About this event:
- Event type:
- Free | In-person
- Admission free
- Milton Court Concert Hall
You can access the digital programme for this event here:
You will also be able to access the Digital Programme by using your mobile phone to scan a QR code posted at the entrance to the Milton Court Concert Hall. Free Wi-Fi will be available at the venue. Please note that there will be no printed programmes provided.
If you wish to print a copy at home, you will also find a print-friendly version at the link above. Please note that this version is not intended for viewing on a mobile device during the performance, and does not include biographies or supplemental materials. Please access the Digital Programme for that purpose.
Guildhall Big Band are joined by special guests Tony Kofi and Miguel Gorodi for this tribute to the majestic and powerful music of composer, arranger and saxophonist Oliver Nelson, and a celebration of its ability to enlighten and educate.
Matt Skelton directs this special matinee performance, featuring selections from Nelson’s landmark suite for jazz orchestra Afro-American Sketches. This represented Nelson’s first full recording of original big band material and explores racial and political themes that galvanised much of his work. Sketches, composed and recorded in 1961, came out of Nelson’s time studying the musical traditions of nearly 200 African tribes. Its seven movements follow a story that begins on the African continent, suffers the evils of slavery, experiences the temporary joy of rediscovered freedom, expresses the pain of societal oppression, and looks with optimism toward a future that embraces equal rights for all people.
Free, no tickets required
Programme & Performers
Guildhall Big Band
Matt Skelton director
Tony Kofi saxophone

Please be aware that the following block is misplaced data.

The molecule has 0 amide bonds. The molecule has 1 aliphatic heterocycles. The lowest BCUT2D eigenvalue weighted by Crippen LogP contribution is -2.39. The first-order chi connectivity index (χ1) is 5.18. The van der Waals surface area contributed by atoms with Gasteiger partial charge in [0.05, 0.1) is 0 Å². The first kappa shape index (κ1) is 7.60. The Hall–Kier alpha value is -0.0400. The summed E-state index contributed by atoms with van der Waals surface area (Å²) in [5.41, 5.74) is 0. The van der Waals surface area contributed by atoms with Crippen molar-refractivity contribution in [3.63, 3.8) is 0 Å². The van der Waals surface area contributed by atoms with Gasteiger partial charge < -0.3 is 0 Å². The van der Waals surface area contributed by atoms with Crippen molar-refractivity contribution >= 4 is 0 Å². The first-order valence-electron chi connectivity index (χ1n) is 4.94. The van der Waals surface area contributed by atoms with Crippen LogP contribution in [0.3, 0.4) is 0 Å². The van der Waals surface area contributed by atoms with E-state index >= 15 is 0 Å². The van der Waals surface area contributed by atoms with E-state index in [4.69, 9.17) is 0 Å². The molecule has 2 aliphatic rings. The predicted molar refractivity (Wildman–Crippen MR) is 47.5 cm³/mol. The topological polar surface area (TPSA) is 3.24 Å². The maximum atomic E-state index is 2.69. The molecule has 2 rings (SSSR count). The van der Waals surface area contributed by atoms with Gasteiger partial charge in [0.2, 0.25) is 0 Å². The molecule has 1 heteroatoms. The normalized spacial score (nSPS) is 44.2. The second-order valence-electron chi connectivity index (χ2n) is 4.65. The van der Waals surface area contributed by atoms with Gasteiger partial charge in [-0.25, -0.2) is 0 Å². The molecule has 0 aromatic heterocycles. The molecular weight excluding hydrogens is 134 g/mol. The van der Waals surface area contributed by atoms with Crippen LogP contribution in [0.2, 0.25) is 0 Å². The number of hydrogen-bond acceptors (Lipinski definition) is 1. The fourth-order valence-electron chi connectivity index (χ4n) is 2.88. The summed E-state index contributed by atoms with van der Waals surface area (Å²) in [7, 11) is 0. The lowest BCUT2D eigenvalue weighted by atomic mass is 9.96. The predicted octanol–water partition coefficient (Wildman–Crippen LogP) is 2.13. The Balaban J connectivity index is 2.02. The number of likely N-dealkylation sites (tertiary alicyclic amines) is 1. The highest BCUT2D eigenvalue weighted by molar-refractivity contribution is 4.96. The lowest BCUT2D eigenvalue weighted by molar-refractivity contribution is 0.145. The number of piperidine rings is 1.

Miguel Gorodi trumpet
Nelson was a musician whose work was beloved by jazz fans, by his peers and the general public. So many of the era's greatest musicians clamoured for his arranging skills. Hollywood and television treasured his amazing compositional and arranging abilities on multiple levels – not only could he create memorable scores and soundtracks, but he could do it in the gruelling time frame required by that genre. His compositions were always unique, and often his style is instantly recognisable. He was grounded in the blues, but heavily influenced by classical music. He also left a great educational legacy, which is embodied by his landmark book Patterns for Improvisation: an exhaustive collection of improvisational jazz patterns in various meters and feels with his comments and suggestions, spelling out some of the basic building blocks of the 'jazz language.'
"In his penchant for melodic simplicity and inner complexity he is close to the secret of Duke Ellington's most enduring scores, and in his thick linear voicings there are echoes of Gil Evans at his best." Richard B. Hadlock for Down Beat magazine, June 1962
Milton Court, based across the road from our Silk Street building, provides the School with world-class performance and training spaces, including a state of the art concert hall, a lyric theatre, a studio theatre and several major rehearsal rooms.